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Monster mash

What goes bump in the night? Maybe it’s a monster, but maybe it’s a new friend — or maybe it’s both! These monstrously silly picture books are perfect treats for a Halloween story time.

brown_marisol-mcdonald-and-the-monsterIn Monica Brown’s Marisol McDonald and the Monster / Marisol McDonald y el monstruo, the little-girl protagonist explores words beginning with the letter M. One M word, however, scares Marisol: “Monster! / ¡Monstruo!” A “BUMP” in the night fills Marisol’s mind with worrisome questions. She comes up with a characteristically imaginative answer, and then learns the real, not-so-scary cause of the sound. The plot zips along, and Adriana Dominguez preserves the text’s tone nicely in her Spanish translation. In Sara Palacios’s mixed-media art, everything from Marisol’s “mismatched and marvelous” clothes to the lumpy family dog sparkles with color and personality. (Lee & Low/Children’s Book Press, 4–7 years)

john_quit-calling-me-a-monster“I’m no monster! Just because I have horns. And wild eyes. And fangs…” A pear-shaped, purple-fur-covered, er, creature speaks directly to listeners in Jory John’s Quit Calling Me a Monster!. He might howl, roar, and growl; he could be lurking under the bed or in the closet — but people shouldn’t be afraid of him. “It really hurts my feelings.” This not-a-monster’s appearance and behavior belie his message; the cognitive dissonance between text and pictures is what makes the book funny. Bob Shea’s kinetic illustrations take full advantage of the humorous premise and offer Floyd — that’s the narrator’s name, by the way — loads of character. (Random House, 4–7 years)

ohora_not so quiet libraryIn The Not So Quiet Library by Zachariah OHora, Oskar and his bear Theodore’s quiet reading is interrupted by loud crashing and booming. An enormous green foot smashing down through the entire left-hand page perfectly counterpoints the understated text: “It appeared there was a monster in the library.” Just as the monster, who hates books because they aren’t very tasty, decides that Oskar and Theodore would make a better snack, the librarian steps in with an announcement: “STORY TIME, EVERYONE!” Story time solves everything, of course. The narrative’s deadpan humor works well with the entertaining speech-bubble dialogue and clever page layouts. (Dial, 4–7 years)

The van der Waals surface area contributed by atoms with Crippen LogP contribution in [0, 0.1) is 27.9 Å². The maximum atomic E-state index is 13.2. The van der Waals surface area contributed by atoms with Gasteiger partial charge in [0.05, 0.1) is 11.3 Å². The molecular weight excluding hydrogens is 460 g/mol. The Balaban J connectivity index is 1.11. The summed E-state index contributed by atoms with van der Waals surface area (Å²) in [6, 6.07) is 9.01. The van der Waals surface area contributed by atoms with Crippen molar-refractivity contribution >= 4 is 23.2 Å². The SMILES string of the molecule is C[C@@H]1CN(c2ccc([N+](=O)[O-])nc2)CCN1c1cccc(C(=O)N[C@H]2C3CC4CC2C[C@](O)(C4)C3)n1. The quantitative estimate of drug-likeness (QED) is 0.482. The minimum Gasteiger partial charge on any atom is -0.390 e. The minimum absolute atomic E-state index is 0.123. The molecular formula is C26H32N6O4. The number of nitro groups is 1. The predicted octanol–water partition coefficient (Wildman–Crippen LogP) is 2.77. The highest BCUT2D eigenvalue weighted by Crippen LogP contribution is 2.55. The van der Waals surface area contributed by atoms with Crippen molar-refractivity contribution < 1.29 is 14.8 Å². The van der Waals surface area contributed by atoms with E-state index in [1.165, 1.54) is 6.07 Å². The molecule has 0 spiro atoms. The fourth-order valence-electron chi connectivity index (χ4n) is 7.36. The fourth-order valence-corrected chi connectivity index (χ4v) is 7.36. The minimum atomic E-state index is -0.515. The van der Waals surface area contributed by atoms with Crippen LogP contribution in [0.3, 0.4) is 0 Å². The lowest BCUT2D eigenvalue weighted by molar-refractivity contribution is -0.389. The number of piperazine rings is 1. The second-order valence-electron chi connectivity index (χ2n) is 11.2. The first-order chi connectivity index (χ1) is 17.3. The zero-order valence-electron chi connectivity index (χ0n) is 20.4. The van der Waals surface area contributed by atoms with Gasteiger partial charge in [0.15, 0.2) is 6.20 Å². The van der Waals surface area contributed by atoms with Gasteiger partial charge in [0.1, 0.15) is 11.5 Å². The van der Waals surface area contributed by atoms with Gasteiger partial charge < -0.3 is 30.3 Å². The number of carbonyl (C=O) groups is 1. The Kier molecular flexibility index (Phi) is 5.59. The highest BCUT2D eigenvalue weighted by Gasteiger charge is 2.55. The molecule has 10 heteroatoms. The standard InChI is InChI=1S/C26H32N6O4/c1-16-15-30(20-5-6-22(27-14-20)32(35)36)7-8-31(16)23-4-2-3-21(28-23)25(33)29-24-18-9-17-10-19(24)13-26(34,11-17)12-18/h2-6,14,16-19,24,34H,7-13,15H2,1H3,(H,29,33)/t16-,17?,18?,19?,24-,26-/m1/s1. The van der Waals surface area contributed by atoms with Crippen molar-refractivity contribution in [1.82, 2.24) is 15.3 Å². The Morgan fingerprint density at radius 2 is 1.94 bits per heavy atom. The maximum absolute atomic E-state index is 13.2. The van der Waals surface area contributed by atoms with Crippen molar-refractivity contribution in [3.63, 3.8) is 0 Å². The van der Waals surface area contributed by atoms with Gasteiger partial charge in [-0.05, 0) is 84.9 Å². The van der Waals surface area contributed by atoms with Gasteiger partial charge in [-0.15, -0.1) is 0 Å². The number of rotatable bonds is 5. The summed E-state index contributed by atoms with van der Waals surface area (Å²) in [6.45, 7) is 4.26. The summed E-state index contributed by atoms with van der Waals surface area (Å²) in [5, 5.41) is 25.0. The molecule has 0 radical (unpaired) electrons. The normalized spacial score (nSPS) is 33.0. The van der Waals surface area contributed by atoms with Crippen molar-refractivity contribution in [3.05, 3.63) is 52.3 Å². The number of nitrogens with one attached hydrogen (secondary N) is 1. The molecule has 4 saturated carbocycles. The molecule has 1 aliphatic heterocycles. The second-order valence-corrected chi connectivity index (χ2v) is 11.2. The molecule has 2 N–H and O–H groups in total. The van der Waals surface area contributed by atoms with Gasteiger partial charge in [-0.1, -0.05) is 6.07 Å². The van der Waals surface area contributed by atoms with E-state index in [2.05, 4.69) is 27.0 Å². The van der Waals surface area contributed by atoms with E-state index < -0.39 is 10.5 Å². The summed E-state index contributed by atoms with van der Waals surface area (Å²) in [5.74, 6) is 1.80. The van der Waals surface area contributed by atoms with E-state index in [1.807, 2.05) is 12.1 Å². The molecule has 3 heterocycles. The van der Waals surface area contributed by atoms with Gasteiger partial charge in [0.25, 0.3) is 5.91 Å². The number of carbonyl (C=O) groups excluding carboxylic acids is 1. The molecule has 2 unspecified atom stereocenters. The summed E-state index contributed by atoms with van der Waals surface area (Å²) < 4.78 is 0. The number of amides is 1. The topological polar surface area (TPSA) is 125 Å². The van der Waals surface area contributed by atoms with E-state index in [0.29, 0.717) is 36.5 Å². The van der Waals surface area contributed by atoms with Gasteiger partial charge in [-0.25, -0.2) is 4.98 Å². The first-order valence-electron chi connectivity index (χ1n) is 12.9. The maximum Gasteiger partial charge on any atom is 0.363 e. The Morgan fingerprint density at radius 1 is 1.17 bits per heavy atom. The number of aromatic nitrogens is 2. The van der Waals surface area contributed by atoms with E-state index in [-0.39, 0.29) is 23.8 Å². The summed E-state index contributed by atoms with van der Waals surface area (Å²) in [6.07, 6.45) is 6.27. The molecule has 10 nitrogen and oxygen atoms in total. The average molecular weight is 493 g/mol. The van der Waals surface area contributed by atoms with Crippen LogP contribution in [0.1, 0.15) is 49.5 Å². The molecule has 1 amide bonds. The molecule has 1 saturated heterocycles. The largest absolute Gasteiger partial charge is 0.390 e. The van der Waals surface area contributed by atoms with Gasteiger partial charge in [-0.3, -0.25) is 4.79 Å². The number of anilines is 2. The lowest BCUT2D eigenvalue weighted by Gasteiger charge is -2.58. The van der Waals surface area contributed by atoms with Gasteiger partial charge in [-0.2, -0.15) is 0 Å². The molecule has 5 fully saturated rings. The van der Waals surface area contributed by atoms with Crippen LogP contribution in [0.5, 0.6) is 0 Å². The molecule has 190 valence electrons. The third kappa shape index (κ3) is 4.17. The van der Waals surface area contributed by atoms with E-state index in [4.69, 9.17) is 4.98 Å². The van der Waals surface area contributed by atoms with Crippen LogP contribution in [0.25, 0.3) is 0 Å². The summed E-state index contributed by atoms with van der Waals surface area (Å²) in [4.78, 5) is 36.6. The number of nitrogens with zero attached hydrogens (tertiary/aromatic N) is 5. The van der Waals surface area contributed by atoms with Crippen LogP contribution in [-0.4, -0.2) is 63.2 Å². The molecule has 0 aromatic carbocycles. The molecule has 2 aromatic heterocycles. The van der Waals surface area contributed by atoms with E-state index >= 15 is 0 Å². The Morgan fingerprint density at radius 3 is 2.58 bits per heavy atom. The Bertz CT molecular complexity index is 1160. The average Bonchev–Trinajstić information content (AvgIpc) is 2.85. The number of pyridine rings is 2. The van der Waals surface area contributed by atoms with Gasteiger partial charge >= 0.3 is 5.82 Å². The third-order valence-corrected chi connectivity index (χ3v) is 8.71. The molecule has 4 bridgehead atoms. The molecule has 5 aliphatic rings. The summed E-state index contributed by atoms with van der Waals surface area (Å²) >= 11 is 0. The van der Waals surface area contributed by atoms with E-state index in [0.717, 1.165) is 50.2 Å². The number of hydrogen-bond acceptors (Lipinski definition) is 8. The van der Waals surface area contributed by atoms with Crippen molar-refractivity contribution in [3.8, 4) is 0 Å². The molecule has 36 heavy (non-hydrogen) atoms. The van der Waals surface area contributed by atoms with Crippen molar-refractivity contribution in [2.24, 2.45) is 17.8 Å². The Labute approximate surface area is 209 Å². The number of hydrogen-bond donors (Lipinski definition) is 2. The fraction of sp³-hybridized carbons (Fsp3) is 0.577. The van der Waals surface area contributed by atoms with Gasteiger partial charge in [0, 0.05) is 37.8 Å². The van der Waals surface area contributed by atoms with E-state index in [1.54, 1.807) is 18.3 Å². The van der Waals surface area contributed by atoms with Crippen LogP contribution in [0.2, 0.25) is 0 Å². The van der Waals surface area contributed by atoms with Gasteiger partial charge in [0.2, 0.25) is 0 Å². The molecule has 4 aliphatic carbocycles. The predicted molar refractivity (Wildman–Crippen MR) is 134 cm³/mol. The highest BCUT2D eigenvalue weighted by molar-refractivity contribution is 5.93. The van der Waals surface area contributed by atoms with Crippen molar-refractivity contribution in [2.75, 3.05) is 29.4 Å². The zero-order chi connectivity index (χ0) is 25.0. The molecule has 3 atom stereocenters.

lehrhaupt_i-will-not-eat-youAnother Theodore, this one the protagonist of I Will Not Eat You by Adam Lehrhaupt, also wants some peace and quiet. He struggles to find any with all the loud creatures causing ruckus outside his cave home. When a noisy boy in a knight costume gallops up on a stick horse and roars right at Theodore (“Seriously? thought Theodore. I should eat it.“), he emerges from his cave, revealing himself to be a giant red dragon. The fearless boy sticks his toy sword up Theodore’s nose, and an angry chase begins. Before long, though, the two are falling down giggling, and a new friendship begins. The well-paced, entertaining tale is accompanied by Scott Magoon’s bold digital illustrations, full of amusing character and suspense. (Simon and Schuster/Wiseman, 4–7 years)

From the October 2016 issue of Notes from the Horn Book.

Katie Bircher About Katie Bircher

Katie Bircher, associate editor at The Horn Book, Inc., is a former bookseller and holds an MA in children's literature from Simmons College. She served as chair of the 2018 Boston Globe-Horn Book Award committee. Follow Katie on Twitter @lyraelle.

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